View all Kia Stonic reviews
Parkers overall rating: 3.8 out of 5 3.8
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Performance

3 out of 5 3.0
  • The 1.0 is our pick of the engines we’ve tried
  • Diesel to be avoided – it’s too noisy and gruff
  • Running costs take precedence over performance

The Kia Stonic gets a range of three engines - two petrols and one diesel.

Parkers Pick: 1.0-litre T-GDI turbo petrol engine

A small 1.0-litre petrol engine benefits from a turbocharger, which means it’s more powerful than the 1.4-litre also on offer, with 120hp and 171Nm of torque. This will facilitate a 0-62mph sprint in 9.9 seconds and a heady 115mph top speed.

This is our pick of the engines on offer, and drives far better than the diesel. It isn’t perfect, with a somewhat gruff nature below 2,500rpm until the turbocharger starts to come into effect.

Once going it’s more than capable of propelling the Stonic to motorway speeds and overtaking.

We’d avoid: CRDi 1.6-litre diesel

The sole diesel option is a 1.6-litre with 110hp and 260Nm. This one smokes to 62mph from a standstill in 10.9 seconds and will eventually hit 112mph. We found the diesel option punchy, as you’d expect with that amount of torque, but not particularly interesting or enjoyable to drive. It doesn’t suit the Stonic’s character anywhere near as well as the 1.0, and it’s significantly noisier too.

The other petrol: 1.4 MPI

Available exclusively on entry-level 2 models, the first is a 1.4-litre petrol with 100hp and 133Nm of torque, enabling an amble from 0-62mph in a leisurely 12.2 seconds. Top speed is 107mph.

Gearbox options

The 1.4 petrol gets a five-speed manual gearbox, while the other two get a six-speed manual ‘box that works well. The first four gears are quite tightly packed in, while fifth and sixth seem a more spread out.

At launch there’s no automatic, but a seven-speed twin-clutch DCT will follow in 2018 alongside a lower-powered 100hp 1.0-litre T-GDI petrol engine.

Handling

3.8 out of 5 3.8
  • A strangely sporty experience
  • Engaging and fun to drive
  • Ride quality does suffer

It’s fair to say we’re surprised by the Stonic’s handling. It’s based on the Rio hatchback, but rides 42mm higher, so we were expecting the associated extra body movement to be at the detriment of its handling.

However, Kia has done a lot of work under the skin of the Stonic and it handles very well indeed. The steering is very sharp and responsive, which helps you to feel a part of the driving experience, and the cornering is balanced and predictable. However, this does have an impact on comfort, which we’ll cover a little further on.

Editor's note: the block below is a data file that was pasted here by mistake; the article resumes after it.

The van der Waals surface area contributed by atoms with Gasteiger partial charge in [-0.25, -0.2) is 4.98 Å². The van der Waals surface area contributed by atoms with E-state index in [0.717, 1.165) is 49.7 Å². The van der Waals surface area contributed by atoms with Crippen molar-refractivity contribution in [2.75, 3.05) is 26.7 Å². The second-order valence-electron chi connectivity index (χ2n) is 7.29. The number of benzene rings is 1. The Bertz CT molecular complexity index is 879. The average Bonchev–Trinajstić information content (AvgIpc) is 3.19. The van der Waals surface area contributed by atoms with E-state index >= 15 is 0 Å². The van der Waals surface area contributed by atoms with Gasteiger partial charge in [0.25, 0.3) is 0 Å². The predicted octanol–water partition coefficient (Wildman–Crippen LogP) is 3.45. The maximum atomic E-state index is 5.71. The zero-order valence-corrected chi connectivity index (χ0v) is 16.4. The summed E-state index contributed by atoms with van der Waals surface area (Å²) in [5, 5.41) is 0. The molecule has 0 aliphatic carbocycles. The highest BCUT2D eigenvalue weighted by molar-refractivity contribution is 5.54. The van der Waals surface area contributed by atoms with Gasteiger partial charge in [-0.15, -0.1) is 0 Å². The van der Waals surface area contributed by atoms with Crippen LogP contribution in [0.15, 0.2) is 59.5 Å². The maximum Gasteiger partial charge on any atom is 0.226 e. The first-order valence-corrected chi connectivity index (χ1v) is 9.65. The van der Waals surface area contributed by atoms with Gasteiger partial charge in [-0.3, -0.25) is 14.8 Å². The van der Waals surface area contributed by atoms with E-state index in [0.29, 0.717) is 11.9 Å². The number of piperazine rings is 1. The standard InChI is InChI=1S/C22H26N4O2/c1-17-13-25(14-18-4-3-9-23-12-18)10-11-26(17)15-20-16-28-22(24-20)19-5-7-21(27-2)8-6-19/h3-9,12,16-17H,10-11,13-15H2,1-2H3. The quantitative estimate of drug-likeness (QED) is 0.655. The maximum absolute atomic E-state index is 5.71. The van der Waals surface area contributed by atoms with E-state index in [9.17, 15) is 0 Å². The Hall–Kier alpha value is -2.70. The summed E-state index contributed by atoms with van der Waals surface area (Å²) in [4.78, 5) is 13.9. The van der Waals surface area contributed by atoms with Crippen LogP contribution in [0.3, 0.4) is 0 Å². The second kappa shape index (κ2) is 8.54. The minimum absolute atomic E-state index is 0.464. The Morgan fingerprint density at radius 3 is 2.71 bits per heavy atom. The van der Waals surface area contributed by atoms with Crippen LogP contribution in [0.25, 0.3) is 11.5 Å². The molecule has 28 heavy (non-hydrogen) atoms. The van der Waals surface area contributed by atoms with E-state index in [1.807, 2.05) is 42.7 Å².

There’s no automatic parking system and while this is a compact car, its turning circle isn’t exactly small compared with some rivals, which can mean the driver has to work to get it into a space. Thankfully the high driving position helps you to see the extremities of the car well enough.

Behind the wheel

3.4 out of 5 3.4

The Stonic’s interior is an altogether friendly and approachable place to be, albeit at its best with the colourful personalisation Kia expects its customers will indulge in.

On first appearances it’s also finished in some higher-quality materials than you’d expect at this sort of price, but a tap and a scratch highlights the fact that the plastics employed are from the cheaper end of the parts bin.

The 7.0-inch touchscreen multimedia system is slightly rudimentary in 2 versions, but far more functional on First Edition cars with the upgrade to TomTom sat-nav.

Driver’s won’t struggle to find a good driving position. The driver’s seat is height-adjustable and you can move the steering wheel up, down and forward and back, unlike in the Nissan Juke and some other rivals.

Comfort

3 out of 5 3.0

It may be a high-riding SUV-type car, but the Stonic isn’t as comfortable as we were expecting on the initial launch in Germany and we suspect it’ll suffer more in the UK with our poor-quality roads.

Kia admits to tuning the suspension so it’s more akin to a hatchback than a crossover, and we can think of some performance cars that have a more compliant ride.

The cabin itself is nicely insulated against wind noise, but the diesel engine clatters noisily – the 1.0-litre petrol is almost silent until you rev it, however.

There’s a bit more road noise from the 17-inch alloys than we were expecting too, and the seats could do with a bit more support if you want to make use of the incongruously engaging handling.

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